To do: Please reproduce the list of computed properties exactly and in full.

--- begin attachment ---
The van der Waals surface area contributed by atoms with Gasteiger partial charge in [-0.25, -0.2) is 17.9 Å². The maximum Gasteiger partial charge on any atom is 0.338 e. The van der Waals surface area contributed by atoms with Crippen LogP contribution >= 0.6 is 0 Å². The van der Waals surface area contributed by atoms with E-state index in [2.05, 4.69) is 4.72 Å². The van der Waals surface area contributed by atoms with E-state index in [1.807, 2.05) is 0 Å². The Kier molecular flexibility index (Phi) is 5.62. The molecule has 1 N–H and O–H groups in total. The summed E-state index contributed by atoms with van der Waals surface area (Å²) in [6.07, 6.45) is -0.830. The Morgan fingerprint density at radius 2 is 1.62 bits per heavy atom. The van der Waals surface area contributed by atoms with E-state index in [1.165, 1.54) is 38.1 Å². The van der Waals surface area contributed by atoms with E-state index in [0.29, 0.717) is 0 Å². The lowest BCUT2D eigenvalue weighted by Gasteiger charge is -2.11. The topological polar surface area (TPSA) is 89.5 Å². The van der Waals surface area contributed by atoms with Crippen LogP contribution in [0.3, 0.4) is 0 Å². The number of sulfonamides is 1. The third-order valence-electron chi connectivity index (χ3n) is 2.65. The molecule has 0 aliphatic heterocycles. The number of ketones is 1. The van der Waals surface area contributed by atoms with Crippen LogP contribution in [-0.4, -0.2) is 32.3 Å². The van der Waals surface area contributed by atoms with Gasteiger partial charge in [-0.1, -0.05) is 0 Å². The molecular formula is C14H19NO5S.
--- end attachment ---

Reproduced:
The van der Waals surface area contributed by atoms with Gasteiger partial charge in [-0.25, -0.2) is 17.9 Å². The maximum Gasteiger partial charge on any atom is 0.338 e. The van der Waals surface area contributed by atoms with Crippen LogP contribution >= 0.6 is 0 Å². The van der Waals surface area contributed by atoms with E-state index in [2.05, 4.69) is 4.72 Å². The van der Waals surface area contributed by atoms with E-state index in [1.807, 2.05) is 0 Å². The Kier molecular flexibility index (Phi) is 5.62. The molecule has 1 N–H and O–H groups in total. The summed E-state index contributed by atoms with van der Waals surface area (Å²) in [6.07, 6.45) is -0.830. The Morgan fingerprint density at radius 2 is 1.62 bits per heavy atom. The van der Waals surface area contributed by atoms with E-state index in [1.165, 1.54) is 38.1 Å². The van der Waals surface area contributed by atoms with E-state index in [0.29, 0.717) is 0 Å². The lowest BCUT2D eigenvalue weighted by Gasteiger charge is -2.11. The topological polar surface area (TPSA) is 89.5 Å². The van der Waals surface area contributed by atoms with Crippen LogP contribution in [0.3, 0.4) is 0 Å². The number of sulfonamides is 1. The third-order valence-electron chi connectivity index (χ3n) is 2.65. The molecule has 0 aliphatic heterocycles. The number of ketones is 1. The van der Waals surface area contributed by atoms with Crippen LogP contribution in [-0.4, -0.2) is 32.3 Å². The van der Waals surface area contributed by atoms with Gasteiger partial charge in [-0.1, -0.05) is 0 Å². The molecular formula is C14H19NO5S.